David S. Cohen
Nov 7, 2016
Abortion’s future legality is not just a hypothetical issue in this election.
With the presidential election only one day away, the national conversation has turned from a rigged election to email security practices to early voting numbers. But with the polls showing a tightening of the race, it’s time to face one of the impending realities of the choice tomorrow — who is elected will determine whether Roe v. Wade is overturned or whether abortion remains legal in all 50 states in the country.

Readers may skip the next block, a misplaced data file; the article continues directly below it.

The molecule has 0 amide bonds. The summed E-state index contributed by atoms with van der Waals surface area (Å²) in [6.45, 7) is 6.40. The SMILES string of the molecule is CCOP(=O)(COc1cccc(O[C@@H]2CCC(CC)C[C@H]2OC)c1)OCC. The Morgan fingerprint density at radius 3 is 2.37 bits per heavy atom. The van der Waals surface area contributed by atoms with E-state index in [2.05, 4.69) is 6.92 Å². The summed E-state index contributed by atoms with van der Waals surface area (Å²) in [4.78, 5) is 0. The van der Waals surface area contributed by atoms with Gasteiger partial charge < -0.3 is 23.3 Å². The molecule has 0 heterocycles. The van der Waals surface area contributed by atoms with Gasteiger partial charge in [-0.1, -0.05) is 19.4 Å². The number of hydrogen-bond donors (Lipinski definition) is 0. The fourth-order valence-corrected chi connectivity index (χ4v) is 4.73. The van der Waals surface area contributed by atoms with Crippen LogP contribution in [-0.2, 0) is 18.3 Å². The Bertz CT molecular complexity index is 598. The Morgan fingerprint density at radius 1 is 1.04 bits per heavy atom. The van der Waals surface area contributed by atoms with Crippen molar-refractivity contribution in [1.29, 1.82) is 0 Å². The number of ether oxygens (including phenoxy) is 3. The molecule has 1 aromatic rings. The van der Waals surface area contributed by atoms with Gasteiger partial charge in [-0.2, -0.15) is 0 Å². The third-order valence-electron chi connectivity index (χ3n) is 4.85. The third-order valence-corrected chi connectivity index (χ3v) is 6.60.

This issue was briefly discussed during the third presidential debate where the candidates presented starkly contrasting views of abortion’s legality. Hillary Clinton said clearly that she would appoint justices to the Supreme Court who would uphold Roe v. Wade and recognize the importance of women’s bodily autonomy. Donald Trump tried to dodge the question, but ultimately admitted that he would appoint justices to the Supreme Court who would reverse Roe and send the issue of abortion’s legality to the states to decide.
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Source: Think Progress